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When I first began using my DSLR in manual mode, one of the first things I learned was high ISO causes grain. Therefore, ISO is the enemy. Sound familiar?
I would either avoid shooting inside, or reluctantly pump my ISO. But I’d only push it a little, knowingly creating a slightly underexposed image. I figured I could avoid grain that way, and fix it in processing, to create the light, bright and crisp image I really wanted.
But here’s the thing… this method doesn’t work.
In fact, increasing the exposure of an under exposed image reveals more grain.
However, there is a simple trick that will minimise grain and improve your photos at high ISO settings, and it’s super easy. Read on to free yourself from the fear of ISO and open up all those shadowy corners of your home you’ve been avoiding!
Even though we encourage embracing high ISO, it should always be your last resort. The best way to get light into your camera is through your aperture and shutter speed, so that’s what you should always be trying first.
So when you’re faced with a low light situation, the first step is to push your aperture and shutter speed as far as you can without sacrificing image sharpness or your depth of field. Once that’s done, then turn to your ISO.
You need to be in full manual mode to control all three elements of manual mode. If you’re not quite there yet, read our guide.
Related: Getting Out Of Auto
That’s right, I want you to push your ISO so far that you actually overexpose the image! If you think I’m crazy, this method is a thing and it has a name!
It’s called ETTR which stands for Exposing to the Right.
The term comes from the fact when you over expose, the EV meter will sit slightly to the right of centre.
If you’re not familiar with the EV meter, read our quick tutorial or download our free metering guide which teaches you how to use the camera’s internal light meter to expose every shot.
Related: What is Metering
In an underexposed photo, the camera captures less colour and detail, particularly in the shadow areas compared to highlight areas.
When we try to increase the exposure in processing, the colour data simply isn’t there to recover. In its place, we get grain.
This grain is on top of the grain we might already have in the original, underexposed, straight out of camera photo.
Conversely, if you overexpose a little, you’re allowing the camera to capture as much colour and detail as it is capable of. And that, my friends, means less grain.
Then when you take your overexposed photo into processing and reduce the exposure, you end up with a perfectly exposed photo with less grain than you would have had if you’d shot with a lower ISO.
When we over expose, we want to avoid clipping large highlights areas.
Clipping is the photographic term for areas in a photo that were so overexposed or unexposed that the camera couldn’t capture any detail. As there was no detail captured, there is nothing to be recovered in processing.
When you fix your exposure in processing, a clipped highlight area will simply darken to an ugly grey, without any detail. It’s not a good look, and it can form a distraction in the photo.
So the trick is to overexpose until just before you clip your highlights. The easiest way to do that is to take it just far enough until a small amount of blinkies appear in the highlight areas.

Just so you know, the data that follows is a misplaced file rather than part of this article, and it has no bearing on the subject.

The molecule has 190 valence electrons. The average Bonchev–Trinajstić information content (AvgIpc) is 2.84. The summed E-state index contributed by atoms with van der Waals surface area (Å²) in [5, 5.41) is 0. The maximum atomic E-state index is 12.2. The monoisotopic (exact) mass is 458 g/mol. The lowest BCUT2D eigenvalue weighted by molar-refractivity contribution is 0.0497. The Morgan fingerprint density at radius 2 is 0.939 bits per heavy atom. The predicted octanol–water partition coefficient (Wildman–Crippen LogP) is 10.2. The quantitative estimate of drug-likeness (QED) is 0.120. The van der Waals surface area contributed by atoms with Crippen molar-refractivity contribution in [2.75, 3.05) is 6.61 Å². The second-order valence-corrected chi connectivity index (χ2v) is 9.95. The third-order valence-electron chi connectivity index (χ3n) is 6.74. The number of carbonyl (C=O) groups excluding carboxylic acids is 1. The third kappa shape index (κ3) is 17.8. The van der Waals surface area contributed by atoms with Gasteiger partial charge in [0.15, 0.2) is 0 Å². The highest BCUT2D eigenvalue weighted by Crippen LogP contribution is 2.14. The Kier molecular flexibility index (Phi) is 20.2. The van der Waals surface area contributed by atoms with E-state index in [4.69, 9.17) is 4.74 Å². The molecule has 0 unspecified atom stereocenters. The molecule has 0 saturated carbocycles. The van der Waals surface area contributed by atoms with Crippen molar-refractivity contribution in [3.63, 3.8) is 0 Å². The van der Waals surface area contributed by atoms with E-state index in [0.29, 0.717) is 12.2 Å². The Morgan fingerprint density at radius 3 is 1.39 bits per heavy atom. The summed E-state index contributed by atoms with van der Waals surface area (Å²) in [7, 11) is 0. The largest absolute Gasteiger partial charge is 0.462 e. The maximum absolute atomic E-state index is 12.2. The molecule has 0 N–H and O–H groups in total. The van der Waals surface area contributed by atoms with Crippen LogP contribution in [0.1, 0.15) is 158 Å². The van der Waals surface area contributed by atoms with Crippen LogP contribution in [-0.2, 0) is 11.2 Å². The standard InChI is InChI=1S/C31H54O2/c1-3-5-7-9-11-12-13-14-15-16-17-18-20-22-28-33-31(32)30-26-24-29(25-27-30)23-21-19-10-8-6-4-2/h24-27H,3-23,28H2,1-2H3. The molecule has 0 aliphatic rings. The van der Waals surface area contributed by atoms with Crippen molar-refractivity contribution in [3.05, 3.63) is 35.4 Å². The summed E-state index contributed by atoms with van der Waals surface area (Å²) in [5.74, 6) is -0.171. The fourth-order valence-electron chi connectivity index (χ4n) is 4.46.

Blinkies are your camera’s clipping warning. On my camera (Canon 5d Mk 3), they appear as blinking black in areas where the highlights are overexposed and losing detail.
Just a few blinkies are ok, and indicate a slightly overexposed photo.
However, a full blown blinkie like the one in the shot below indicates I would not be able to recover any detail in that area.
If you get blinkies that large, reduce your exposure a little.
For the shot below I reduced my ISO by one third of a stop from 1200 to 1000. The shot is still overexposed, but the blinkies indicate my blown highlights are so minimal that they will not cause a problem in processing.
Try this experiment. I took two shots of the same image:
In Lightroom, I adjusted exposure on both photos to get the same correct exposure for each.
You can clearly see the image shot at ISO 2000 has less grain than the shot taken at ISO 800. It’s also a sharper and crisper image.
I’m often asked what is the highest ISO you can use when taking photos, before the level of grain becomes unacceptable and affects the sharpness and print quality.
Unfortunately, there’s no one size fits all answer. It varies from camera to camera, and the higher end DSLRs will have better ISO handling capabilities than entry level DSLRs.
Reassuringly, as DSLRs continue to evolve, their ability to shoot at high ISO, with excellent image quality, is improving all the time. My first ever DSLR struggled at ISO 400! But this was circa 2006, cameras have come a long way since then (thankfully!).
The best thing to do with your camera is to experiment at the higher end using the ETTR method, and work out for yourself how your camera performs!
Even using the ETTR technique, we may have some grain in our images… but that’s not always a bad thing!
For example when I’m shooting sunset sessions at the beach, there’s a magic that often appears as the sun sets below the horizon, my subjects are relaxed, leaning into each other, and basking in that final glow of the sky… if I were hesitant to up my ISO then I’d never capture those final, warm, intimate moments! Might they be a little grainy? Sure… but the moment is definitely worth it!
We hope this tutorial releases you from that frustrating fear of low light and ISO!
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